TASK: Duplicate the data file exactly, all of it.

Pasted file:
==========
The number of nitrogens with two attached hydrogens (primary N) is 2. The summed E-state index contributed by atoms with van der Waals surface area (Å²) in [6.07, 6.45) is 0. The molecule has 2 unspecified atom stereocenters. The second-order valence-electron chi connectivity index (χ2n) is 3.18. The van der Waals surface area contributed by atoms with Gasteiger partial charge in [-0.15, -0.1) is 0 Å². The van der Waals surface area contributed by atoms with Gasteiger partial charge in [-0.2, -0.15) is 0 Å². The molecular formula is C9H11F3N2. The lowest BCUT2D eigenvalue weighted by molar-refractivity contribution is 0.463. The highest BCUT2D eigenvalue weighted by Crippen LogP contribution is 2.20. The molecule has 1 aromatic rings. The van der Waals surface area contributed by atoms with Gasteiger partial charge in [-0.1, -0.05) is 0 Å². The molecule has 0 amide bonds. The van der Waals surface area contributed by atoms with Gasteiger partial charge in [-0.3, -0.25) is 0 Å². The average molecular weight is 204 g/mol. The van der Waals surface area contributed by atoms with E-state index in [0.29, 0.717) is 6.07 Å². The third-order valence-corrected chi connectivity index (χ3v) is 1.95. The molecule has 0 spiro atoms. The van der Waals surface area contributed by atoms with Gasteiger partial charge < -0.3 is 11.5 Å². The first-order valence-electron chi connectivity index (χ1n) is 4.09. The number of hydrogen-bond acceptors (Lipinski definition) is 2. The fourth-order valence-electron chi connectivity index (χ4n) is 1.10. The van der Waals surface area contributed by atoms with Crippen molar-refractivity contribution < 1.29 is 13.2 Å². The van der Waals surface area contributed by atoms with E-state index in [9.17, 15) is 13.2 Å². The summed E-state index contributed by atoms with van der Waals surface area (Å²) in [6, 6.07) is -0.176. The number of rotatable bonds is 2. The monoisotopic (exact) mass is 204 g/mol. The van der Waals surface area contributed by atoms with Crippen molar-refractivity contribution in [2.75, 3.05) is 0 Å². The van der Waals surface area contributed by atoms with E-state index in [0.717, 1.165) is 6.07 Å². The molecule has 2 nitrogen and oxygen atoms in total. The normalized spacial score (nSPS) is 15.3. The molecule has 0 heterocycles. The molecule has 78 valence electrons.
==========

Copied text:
The number of nitrogens with two attached hydrogens (primary N) is 2. The summed E-state index contributed by atoms with van der Waals surface area (Å²) in [6.07, 6.45) is 0. The molecule has 2 unspecified atom stereocenters. The second-order valence-electron chi connectivity index (χ2n) is 3.18. The van der Waals surface area contributed by atoms with Gasteiger partial charge in [-0.15, -0.1) is 0 Å². The van der Waals surface area contributed by atoms with Gasteiger partial charge in [-0.2, -0.15) is 0 Å². The molecular formula is C9H11F3N2. The lowest BCUT2D eigenvalue weighted by molar-refractivity contribution is 0.463. The highest BCUT2D eigenvalue weighted by Crippen LogP contribution is 2.20. The molecule has 1 aromatic rings. The van der Waals surface area contributed by atoms with Gasteiger partial charge in [-0.1, -0.05) is 0 Å². The molecule has 0 amide bonds. The van der Waals surface area contributed by atoms with Gasteiger partial charge in [-0.3, -0.25) is 0 Å². The average molecular weight is 204 g/mol. The van der Waals surface area contributed by atoms with E-state index in [0.29, 0.717) is 6.07 Å². The third-order valence-corrected chi connectivity index (χ3v) is 1.95. The molecule has 0 spiro atoms. The van der Waals surface area contributed by atoms with Gasteiger partial charge < -0.3 is 11.5 Å². The first-order valence-electron chi connectivity index (χ1n) is 4.09. The number of hydrogen-bond acceptors (Lipinski definition) is 2. The fourth-order valence-electron chi connectivity index (χ4n) is 1.10. The van der Waals surface area contributed by atoms with Crippen molar-refractivity contribution < 1.29 is 13.2 Å². The van der Waals surface area contributed by atoms with E-state index in [9.17, 15) is 13.2 Å². The summed E-state index contributed by atoms with van der Waals surface area (Å²) in [6, 6.07) is -0.176. The number of rotatable bonds is 2. The monoisotopic (exact) mass is 204 g/mol. The van der Waals surface area contributed by atoms with Crippen molar-refractivity contribution in [2.75, 3.05) is 0 Å². The van der Waals surface area contributed by atoms with E-state index in [0.717, 1.165) is 6.07 Å². The molecule has 2 nitrogen and oxygen atoms in total. The normalized spacial score (nSPS) is 15.3. The molecule has 0 heterocycles. The molecule has 78 valence electrons.